Microsoft Visual Studio 11 Getting More Visual With UpdatesBy: Zach Walton - February 24, 2012
Developers take note – Microsoft is introducing some big changes to Visual Studio 11 that will hopefully make your job easier.
On the Visual Studio blog yesterday, Monty Hammontree, Director of User Experience in the Microsoft Developer Tools Division, laid out the changes the team is making to Visual Studio 11. The changes are focused on increasing efficiency of the developers working on new code. Microsoft has found that with the current set of tools, developers are only spending 15 percent of their time writing code.
To increase efficiency and fix what they perceive as problems with the program, Microsoft has outlined three problem areas:
Coping with tool overload. Visual Studio provides a large amount of information and capabilities that relate to your code. The sheer breadth and depth of capabilities that Visual Studio provides, at times, makes it challenging to find and make effective use of desired commands, options, or pieces of information.
Comprehending and navigating complex codebases and related artifacts (bugs, work items, tests etc.). Most code has a large number of dependencies and relationships with other code and content such as bugs, specs, etc. Chaining these dependencies together to make sense of code is more difficult and time-consuming than it needs to be due to the need to establish and re-establish the same context across multiple tools or tool windows.
Dealing with large numbers of documents. It is very common for developers to end up opening a large number of documents. Whether they are documents containing code, or documents containing information such as bugs or specs, these documents need to be managed by the developer. In some cases, the information contained in these documents is only needed for a short period of time. In other cases documents that are opened during common workflows such as exploring project files, looking through search results, or stepping through code while debugging are not relevant at all to the task the developer is working on. The obligation to explicitly close or manage these irrelevant or fleetingly relevant documents is an ongoing issue that detracts from your productivity.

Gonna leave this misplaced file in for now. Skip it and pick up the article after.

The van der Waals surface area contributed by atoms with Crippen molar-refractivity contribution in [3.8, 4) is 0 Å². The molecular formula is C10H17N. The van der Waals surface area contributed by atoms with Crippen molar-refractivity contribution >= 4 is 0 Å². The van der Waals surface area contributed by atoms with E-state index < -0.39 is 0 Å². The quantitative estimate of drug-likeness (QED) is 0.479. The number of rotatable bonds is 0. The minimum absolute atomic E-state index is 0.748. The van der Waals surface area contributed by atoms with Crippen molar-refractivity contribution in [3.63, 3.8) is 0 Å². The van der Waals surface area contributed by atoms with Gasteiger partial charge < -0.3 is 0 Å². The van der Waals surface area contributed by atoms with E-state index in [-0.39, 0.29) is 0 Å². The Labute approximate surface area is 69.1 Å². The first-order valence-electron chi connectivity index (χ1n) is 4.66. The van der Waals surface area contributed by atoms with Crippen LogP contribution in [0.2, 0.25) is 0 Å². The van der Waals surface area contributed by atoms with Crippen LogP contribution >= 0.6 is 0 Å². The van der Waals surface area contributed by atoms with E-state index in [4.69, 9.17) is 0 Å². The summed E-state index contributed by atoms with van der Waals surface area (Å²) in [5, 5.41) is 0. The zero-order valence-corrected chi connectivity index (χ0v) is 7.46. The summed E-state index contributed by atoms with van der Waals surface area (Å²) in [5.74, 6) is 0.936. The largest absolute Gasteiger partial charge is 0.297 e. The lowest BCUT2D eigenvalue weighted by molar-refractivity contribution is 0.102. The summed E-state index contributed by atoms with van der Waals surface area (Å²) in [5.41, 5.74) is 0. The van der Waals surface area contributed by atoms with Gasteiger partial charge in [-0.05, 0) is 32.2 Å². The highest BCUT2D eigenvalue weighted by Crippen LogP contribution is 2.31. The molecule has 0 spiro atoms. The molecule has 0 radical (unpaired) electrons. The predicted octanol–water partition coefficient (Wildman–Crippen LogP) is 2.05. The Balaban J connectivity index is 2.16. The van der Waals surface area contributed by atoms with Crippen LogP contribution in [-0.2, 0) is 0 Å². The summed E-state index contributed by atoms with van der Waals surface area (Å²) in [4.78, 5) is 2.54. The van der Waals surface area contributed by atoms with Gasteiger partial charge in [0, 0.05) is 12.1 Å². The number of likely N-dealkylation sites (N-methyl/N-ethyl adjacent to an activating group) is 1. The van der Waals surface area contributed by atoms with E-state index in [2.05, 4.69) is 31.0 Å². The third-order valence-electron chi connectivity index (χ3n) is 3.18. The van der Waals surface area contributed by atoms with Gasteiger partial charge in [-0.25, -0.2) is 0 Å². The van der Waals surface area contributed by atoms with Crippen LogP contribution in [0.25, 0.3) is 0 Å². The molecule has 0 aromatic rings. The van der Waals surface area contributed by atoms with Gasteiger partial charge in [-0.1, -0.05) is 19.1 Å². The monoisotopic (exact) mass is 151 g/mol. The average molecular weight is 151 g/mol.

Dealing with the first problem of tool overload, the Visual Studio team is changing four areas of the UI to make to reduce visual clutter. The four areas are command placements, colorized chrome, line work and iconography.
For command placements, the team has reduced toolbar command placements throughout the entire program by 35 percent. As an example, they have removed the cut, copy and paste commands from the toolbar because most developers use the keyboard shortcuts.
In previous versions of Visual Studio, many of the tools were colorized with bright colors and bold images. They have moved to a monochromatic color scheme in Visual Studio 11 so that users can focus on the tools instead of the colors.
To give users a choice, the Visual Studio 11 UI can be changed from light gray to a darker gray color. This allows users to choose which color compliments their work best.
Line work has always been important to the UI for Visual Studio. The team at Microsoft, however, found that using boxes and gradients “drew attention away from developer content.” They are now using more typography and whitespace to create structure and emphasis.
The team has also changed the iconography to be more simplistic thus making it easier to understand each tool’s intended function. They do understand the change may confuse some users, but found through their own studies that users could still identify the tools based on the new glyph style.
Finally, the team is making it easier to find what they need to do their job. To this end, the team has made it possible to search for commands and configuration options through quick launch. Users can also search within tool windows and open files.
Microsoft hopes that the changes will make Visual Studio 11 feel lighter and less complex. It should also allow more room for developers to see their content.
As developers, what do you think of the changes coming to Visual Studio 11? Do they make the tools easier to use? Let us know in the comments.